If you’ve never heard of Margaret Atwood , welcome to the planet Earth. Please allow me to show you around. I jest, but the woman has nothing short of 40 major works under her belt, ranging from dystopian fiction, to children’s books, to literary criticism and other non-fiction books on writing and even has a show on Hulu based on her masterwork The Handmaid’s Tale. It’s enough to make you question what you are doing with your life. (Not enough, apparently.) So when I read that she was prepping to release a title for Hogarth Shakespeare, a series of modern re-tellings of Shakespeare’s classics, I immediately sold my book club on it and eagerly awaited its release date.
Hag-Seed is Atwood’s modern spin on The Tempest, the genre-defying tragicomedy that is believed to be the bard’s final play. In it, the betrayed sorcerer Prospero, trapped on a deserted island with his young daughter Miranda, erects a storm at sea to exact revenge on those who have wronged him. Yet, Prospero is no innocent victim that audiences wholeheartedly root for. He is deeply flawed- controlling, ego-maniacal, petty, callous, and cruel at times. Throughout the work, he plays puppet master with the elements and life on the island, eventually achieving his desire, but is still not altogether content and seeks forgiveness and redemption from the gods (and the audience) for the tortures he has inflicted upon others. In Atwood’s spin, Felix, a disgruntled former artistic director, well-known for his extreme interpretations and performances of classic productions, plays our modern Prospero, in all his narcissistic glory.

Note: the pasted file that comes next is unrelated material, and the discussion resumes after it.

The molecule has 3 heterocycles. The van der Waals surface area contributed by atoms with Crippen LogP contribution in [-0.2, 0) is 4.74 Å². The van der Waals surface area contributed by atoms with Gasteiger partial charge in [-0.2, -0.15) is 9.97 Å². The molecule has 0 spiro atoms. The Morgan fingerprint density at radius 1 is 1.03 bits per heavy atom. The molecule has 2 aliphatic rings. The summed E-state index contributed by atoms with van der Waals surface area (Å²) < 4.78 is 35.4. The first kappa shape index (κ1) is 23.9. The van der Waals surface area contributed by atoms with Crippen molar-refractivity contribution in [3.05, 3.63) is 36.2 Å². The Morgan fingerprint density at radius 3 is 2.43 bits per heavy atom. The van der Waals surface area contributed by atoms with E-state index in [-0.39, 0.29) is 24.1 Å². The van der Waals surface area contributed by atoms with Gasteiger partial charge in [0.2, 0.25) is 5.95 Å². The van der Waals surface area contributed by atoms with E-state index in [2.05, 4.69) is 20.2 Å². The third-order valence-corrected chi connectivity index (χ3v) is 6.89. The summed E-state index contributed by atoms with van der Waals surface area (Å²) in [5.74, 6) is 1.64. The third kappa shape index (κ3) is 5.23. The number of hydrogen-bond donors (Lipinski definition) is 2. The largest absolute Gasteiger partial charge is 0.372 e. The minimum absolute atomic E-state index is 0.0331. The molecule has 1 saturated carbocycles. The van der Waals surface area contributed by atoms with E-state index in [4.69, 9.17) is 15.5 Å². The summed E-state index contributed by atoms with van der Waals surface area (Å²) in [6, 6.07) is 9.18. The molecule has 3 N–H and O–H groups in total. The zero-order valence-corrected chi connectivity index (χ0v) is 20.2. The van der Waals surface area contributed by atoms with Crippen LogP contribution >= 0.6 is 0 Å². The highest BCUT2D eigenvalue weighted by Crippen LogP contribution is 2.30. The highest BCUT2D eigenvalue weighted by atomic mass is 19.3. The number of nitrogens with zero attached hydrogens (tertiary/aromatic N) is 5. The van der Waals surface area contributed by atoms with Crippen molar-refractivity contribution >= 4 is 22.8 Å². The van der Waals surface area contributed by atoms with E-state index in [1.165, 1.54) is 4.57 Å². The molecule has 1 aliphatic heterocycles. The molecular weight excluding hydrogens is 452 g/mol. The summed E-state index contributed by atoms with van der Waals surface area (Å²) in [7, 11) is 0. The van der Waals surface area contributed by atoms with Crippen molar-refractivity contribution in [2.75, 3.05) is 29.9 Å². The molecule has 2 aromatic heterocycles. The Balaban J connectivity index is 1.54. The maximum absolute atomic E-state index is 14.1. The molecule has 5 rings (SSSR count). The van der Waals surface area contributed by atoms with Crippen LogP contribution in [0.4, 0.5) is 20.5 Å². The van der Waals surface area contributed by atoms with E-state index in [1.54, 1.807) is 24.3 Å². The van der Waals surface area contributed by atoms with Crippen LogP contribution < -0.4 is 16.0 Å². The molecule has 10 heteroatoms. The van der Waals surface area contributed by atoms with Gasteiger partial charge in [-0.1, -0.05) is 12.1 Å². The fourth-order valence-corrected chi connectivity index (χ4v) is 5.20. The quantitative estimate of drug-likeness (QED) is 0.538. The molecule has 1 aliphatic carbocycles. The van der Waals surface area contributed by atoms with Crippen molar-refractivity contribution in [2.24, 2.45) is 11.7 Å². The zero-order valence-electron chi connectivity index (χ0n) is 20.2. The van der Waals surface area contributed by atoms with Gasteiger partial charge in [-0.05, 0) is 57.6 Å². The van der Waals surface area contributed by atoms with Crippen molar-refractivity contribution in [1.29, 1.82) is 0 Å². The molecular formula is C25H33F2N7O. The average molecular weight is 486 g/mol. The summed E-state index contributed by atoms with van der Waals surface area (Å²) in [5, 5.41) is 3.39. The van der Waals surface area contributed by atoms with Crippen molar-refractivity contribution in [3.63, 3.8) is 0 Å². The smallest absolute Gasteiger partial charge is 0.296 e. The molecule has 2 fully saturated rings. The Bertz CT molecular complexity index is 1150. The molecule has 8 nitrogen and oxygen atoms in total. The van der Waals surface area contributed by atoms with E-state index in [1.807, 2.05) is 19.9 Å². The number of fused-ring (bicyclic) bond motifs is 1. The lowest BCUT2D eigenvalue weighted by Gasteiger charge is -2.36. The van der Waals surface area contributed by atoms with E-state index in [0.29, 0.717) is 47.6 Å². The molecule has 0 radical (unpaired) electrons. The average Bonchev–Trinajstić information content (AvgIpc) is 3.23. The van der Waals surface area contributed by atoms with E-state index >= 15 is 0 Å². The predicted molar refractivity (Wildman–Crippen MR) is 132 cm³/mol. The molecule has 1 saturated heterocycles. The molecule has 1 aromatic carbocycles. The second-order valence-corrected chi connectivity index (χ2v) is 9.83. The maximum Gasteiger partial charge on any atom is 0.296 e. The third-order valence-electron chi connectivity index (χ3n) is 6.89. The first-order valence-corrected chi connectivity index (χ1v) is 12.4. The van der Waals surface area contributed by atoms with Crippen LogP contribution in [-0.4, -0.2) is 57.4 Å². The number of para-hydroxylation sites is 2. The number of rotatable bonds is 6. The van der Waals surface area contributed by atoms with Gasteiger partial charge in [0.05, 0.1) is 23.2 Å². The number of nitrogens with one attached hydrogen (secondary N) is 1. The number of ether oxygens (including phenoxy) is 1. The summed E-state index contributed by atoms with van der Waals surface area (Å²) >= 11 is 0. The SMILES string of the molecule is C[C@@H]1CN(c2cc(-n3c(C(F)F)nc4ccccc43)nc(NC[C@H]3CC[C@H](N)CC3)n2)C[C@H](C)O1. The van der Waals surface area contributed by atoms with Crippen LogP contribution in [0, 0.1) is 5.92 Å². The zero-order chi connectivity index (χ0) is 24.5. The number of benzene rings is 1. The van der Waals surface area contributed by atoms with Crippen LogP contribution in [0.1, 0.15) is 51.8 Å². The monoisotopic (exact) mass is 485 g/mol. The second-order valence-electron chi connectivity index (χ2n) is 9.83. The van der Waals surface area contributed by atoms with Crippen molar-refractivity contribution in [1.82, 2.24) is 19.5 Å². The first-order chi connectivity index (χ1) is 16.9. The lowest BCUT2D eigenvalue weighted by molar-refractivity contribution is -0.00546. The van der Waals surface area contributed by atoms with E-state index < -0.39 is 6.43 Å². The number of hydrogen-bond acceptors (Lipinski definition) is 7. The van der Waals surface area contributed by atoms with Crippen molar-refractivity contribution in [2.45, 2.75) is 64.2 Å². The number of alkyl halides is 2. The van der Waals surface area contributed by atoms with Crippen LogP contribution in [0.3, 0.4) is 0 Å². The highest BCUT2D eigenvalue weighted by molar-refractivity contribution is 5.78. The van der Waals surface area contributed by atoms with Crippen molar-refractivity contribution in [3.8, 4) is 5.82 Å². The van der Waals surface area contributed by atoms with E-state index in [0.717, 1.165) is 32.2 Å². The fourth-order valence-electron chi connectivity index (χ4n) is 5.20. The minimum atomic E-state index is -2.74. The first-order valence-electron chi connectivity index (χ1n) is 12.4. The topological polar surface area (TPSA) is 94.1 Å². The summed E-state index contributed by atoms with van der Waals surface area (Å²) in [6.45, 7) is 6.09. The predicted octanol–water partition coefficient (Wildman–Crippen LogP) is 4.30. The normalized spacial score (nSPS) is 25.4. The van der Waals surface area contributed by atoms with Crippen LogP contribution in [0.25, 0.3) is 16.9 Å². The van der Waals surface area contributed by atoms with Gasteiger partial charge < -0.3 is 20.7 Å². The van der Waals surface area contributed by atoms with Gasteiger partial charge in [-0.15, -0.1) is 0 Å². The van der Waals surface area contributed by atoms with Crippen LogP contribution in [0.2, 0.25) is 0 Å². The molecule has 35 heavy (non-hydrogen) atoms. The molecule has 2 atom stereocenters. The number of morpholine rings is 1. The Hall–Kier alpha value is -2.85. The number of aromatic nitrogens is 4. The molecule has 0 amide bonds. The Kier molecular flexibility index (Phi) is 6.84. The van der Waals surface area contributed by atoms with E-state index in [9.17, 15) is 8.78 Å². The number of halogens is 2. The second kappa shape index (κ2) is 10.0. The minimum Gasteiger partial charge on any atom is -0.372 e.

As a protagonist, Felix is not an easy character to like, nor should he be. Like Prospero, he must grow from a completely self-absorbed master of his art into a being who makes decisions based on the well-being of others. Thus, the further one gets in Hag-Seed, the more one comes around to old Felix. What is particularly endearing, especially to my book club crew of English teachers, is Felix’s transformation from ivory-tower elite artist to humbled prison theater teacher, thereby beginning his substantial character arc and creating another “play within a play” for readers.
If you’ve never read The Tempest, fear not. Atwood does a great job of referencing it throughout the novel in a way that is helpful without being irritating and even includes a full 5-page plain English synopsis in the back of the book, for those who are so inclined. Though this was not my favorite Atwood novel- I absolutely adored Alias Grace and was thoroughly creeped out by Oryx and Crake– it is still quite good and I would certainly recommend it, even outside of literary buff circles.